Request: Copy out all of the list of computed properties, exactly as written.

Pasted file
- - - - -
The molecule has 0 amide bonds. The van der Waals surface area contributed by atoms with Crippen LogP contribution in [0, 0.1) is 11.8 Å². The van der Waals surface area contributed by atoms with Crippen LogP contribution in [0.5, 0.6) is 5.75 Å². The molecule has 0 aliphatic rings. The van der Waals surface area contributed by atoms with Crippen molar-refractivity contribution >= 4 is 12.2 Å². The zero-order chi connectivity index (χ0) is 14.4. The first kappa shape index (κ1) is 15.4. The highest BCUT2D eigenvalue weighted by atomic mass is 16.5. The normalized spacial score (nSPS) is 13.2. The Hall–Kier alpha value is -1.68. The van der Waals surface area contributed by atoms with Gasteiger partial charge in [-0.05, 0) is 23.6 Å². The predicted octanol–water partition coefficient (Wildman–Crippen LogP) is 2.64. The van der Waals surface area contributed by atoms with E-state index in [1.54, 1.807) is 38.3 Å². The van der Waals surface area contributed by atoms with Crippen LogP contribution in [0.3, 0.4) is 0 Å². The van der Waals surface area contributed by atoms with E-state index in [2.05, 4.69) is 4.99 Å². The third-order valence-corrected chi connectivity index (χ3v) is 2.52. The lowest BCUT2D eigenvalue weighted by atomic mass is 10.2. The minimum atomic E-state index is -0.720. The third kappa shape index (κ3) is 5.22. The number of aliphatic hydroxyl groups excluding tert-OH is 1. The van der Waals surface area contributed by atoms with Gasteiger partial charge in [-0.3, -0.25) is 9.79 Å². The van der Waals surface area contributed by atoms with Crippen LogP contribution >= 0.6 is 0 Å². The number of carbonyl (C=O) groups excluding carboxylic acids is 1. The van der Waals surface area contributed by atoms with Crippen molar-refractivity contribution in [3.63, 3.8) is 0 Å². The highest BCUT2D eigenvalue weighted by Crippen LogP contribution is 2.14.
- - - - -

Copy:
The molecule has 0 amide bonds. The van der Waals surface area contributed by atoms with Crippen LogP contribution in [0, 0.1) is 11.8 Å². The van der Waals surface area contributed by atoms with Crippen LogP contribution in [0.5, 0.6) is 5.75 Å². The molecule has 0 aliphatic rings. The van der Waals surface area contributed by atoms with Crippen molar-refractivity contribution >= 4 is 12.2 Å². The zero-order chi connectivity index (χ0) is 14.4. The first kappa shape index (κ1) is 15.4. The highest BCUT2D eigenvalue weighted by atomic mass is 16.5. The normalized spacial score (nSPS) is 13.2. The Hall–Kier alpha value is -1.68. The van der Waals surface area contributed by atoms with Gasteiger partial charge in [-0.05, 0) is 23.6 Å². The predicted octanol–water partition coefficient (Wildman–Crippen LogP) is 2.64. The van der Waals surface area contributed by atoms with E-state index in [1.54, 1.807) is 38.3 Å². The van der Waals surface area contributed by atoms with Crippen LogP contribution in [0.3, 0.4) is 0 Å². The van der Waals surface area contributed by atoms with E-state index in [2.05, 4.69) is 4.99 Å². The third-order valence-corrected chi connectivity index (χ3v) is 2.52. The lowest BCUT2D eigenvalue weighted by atomic mass is 10.2. The minimum atomic E-state index is -0.720. The third kappa shape index (κ3) is 5.22. The number of aliphatic hydroxyl groups excluding tert-OH is 1. The van der Waals surface area contributed by atoms with Gasteiger partial charge in [-0.3, -0.25) is 9.79 Å². The van der Waals surface area contributed by atoms with Crippen LogP contribution >= 0.6 is 0 Å². The number of carbonyl (C=O) groups excluding carboxylic acids is 1. The van der Waals surface area contributed by atoms with Crippen molar-refractivity contribution in [3.63, 3.8) is 0 Å². The highest BCUT2D eigenvalue weighted by Crippen LogP contribution is 2.14.